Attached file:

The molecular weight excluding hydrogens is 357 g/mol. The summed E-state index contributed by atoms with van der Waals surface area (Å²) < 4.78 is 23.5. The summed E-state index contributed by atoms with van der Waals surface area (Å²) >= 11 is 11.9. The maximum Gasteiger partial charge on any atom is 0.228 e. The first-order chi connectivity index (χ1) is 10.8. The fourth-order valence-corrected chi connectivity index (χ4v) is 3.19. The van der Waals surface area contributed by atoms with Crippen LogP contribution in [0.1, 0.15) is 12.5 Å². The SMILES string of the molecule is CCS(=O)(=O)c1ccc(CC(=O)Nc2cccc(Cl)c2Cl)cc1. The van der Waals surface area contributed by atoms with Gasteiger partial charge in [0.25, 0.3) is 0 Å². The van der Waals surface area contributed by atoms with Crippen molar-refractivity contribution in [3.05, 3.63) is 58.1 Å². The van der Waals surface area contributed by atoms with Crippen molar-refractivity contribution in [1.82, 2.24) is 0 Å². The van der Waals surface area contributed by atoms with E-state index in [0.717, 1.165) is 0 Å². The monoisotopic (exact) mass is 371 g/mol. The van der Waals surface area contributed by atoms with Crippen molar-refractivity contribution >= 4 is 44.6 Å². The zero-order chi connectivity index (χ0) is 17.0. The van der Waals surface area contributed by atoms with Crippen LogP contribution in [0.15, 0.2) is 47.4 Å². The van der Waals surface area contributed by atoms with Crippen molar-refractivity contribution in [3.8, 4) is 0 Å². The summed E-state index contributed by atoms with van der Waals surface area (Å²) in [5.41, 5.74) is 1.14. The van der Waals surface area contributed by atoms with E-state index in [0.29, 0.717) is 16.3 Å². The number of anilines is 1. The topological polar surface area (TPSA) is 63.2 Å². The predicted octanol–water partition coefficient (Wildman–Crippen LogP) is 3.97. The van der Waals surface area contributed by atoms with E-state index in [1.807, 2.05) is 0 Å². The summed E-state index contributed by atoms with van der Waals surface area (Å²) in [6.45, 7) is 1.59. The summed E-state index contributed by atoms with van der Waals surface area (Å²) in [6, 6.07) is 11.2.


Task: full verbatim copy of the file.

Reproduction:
The molecular weight excluding hydrogens is 357 g/mol. The summed E-state index contributed by atoms with van der Waals surface area (Å²) < 4.78 is 23.5. The summed E-state index contributed by atoms with van der Waals surface area (Å²) >= 11 is 11.9. The maximum Gasteiger partial charge on any atom is 0.228 e. The first-order chi connectivity index (χ1) is 10.8. The fourth-order valence-corrected chi connectivity index (χ4v) is 3.19. The van der Waals surface area contributed by atoms with Crippen LogP contribution in [0.1, 0.15) is 12.5 Å². The SMILES string of the molecule is CCS(=O)(=O)c1ccc(CC(=O)Nc2cccc(Cl)c2Cl)cc1. The van der Waals surface area contributed by atoms with Gasteiger partial charge in [0.25, 0.3) is 0 Å². The van der Waals surface area contributed by atoms with Crippen molar-refractivity contribution in [3.05, 3.63) is 58.1 Å². The van der Waals surface area contributed by atoms with Crippen molar-refractivity contribution in [1.82, 2.24) is 0 Å². The van der Waals surface area contributed by atoms with E-state index in [0.717, 1.165) is 0 Å². The monoisotopic (exact) mass is 371 g/mol. The van der Waals surface area contributed by atoms with Crippen molar-refractivity contribution >= 4 is 44.6 Å². The zero-order chi connectivity index (χ0) is 17.0. The van der Waals surface area contributed by atoms with Crippen LogP contribution in [0.15, 0.2) is 47.4 Å². The van der Waals surface area contributed by atoms with Crippen molar-refractivity contribution in [3.8, 4) is 0 Å². The summed E-state index contributed by atoms with van der Waals surface area (Å²) in [5.41, 5.74) is 1.14. The van der Waals surface area contributed by atoms with E-state index in [0.29, 0.717) is 16.3 Å². The number of anilines is 1. The topological polar surface area (TPSA) is 63.2 Å². The predicted octanol–water partition coefficient (Wildman–Crippen LogP) is 3.97. The van der Waals surface area contributed by atoms with E-state index in [1.807, 2.05) is 0 Å². The summed E-state index contributed by atoms with van der Waals surface area (Å²) in [6.45, 7) is 1.59. The summed E-state index contributed by atoms with van der Waals surface area (Å²) in [6, 6.07) is 11.2.